• Be patient. Just because you don’t see salt on the road doesn’t mean it hasn’t been applied. These products take time to work.
  • Apply less. More salt does not mean more melting. Use less than 4 pounds of salt per 1,000 square feet. One pound of salt is approximately a heaping 12-ounce coffee mug. Leave about a 3-inch space between granules. Consider purchasing a hand-held spreader to help y9ou apply a consistent amount.
  • Sweep up extra. If salt or sand is visible on dry pavement it is no longer doing any work and will be washed away. Use this salt or sand somewhere else or throw it away.
  • Hire a certified Smart Salting contractor, visit the MPCA website for a list of certified contractors:
  • Watch a video. This video, produced by the Mississippi Watershed Management Organization, provides tips to homeowners about more environmentally friendly snow and ice removal: Improved Winter Maintenance: Good Choices for Clean Water
  • For more information about Governor Dayton’s Year of Water Action, visit

As Composting Gains Popularity, Cities Struggle to Meet Demand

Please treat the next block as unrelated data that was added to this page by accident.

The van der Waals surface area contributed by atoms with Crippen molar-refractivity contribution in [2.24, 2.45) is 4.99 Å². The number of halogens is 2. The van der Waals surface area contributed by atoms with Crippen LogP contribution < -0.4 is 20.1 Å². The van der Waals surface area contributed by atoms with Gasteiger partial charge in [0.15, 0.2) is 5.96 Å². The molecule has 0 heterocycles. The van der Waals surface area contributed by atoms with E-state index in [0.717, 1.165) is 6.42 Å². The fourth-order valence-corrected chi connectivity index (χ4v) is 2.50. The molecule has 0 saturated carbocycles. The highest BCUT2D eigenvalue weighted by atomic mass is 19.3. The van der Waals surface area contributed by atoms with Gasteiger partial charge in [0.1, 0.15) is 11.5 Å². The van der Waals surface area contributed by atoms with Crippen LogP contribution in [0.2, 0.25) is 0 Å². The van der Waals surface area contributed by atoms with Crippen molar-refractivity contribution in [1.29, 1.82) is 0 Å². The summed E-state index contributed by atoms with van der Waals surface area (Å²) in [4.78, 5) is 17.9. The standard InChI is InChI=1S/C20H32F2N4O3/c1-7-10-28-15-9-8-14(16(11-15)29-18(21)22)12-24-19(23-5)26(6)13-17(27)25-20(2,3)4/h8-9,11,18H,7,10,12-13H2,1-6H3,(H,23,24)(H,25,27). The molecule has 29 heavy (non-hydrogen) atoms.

Read the full story in Governing.

Curbside composting programs have doubled in the last five years, from around 100 communities in 2011 to at least 198 across 19 states today. Indeed, according to the U.S. Composting Council, those numbers don’t even tell the whole story. In lieu of curbside composting, dozens of municipalities have formalized drop-off programs for residential food scraps, and entrepreneurs offer curbside subscription services that, in some cases, have grown as large as 4,000 households.

Green Clean Homes boss steers clear of what’s toxic

Read the full story in the Gainesville Sun.

For the business to reach its potential, Held said she needs to educate more people about the health risks of conventional cleaning products. Despite Gainesville’s reputation as a green community, she said many customers insist on using conventional products.

Shoppers must use their purchasing power to lead green products revolution

Read the full story in The Guardian.

It’s easy to imagine the battle for greener chemistry as a titanic struggle between goliath industries and sprawling governments, with consumers watching from the sidelines as their lives and health hang in the balance. But this perspective – and most stories about toxic chemicals – ignore a key part of the equation: consumer demand. For all the much-discussed push of government policies and industry innovations, it’s the pull of consumers and the market that ultimately fuels the biggest changes.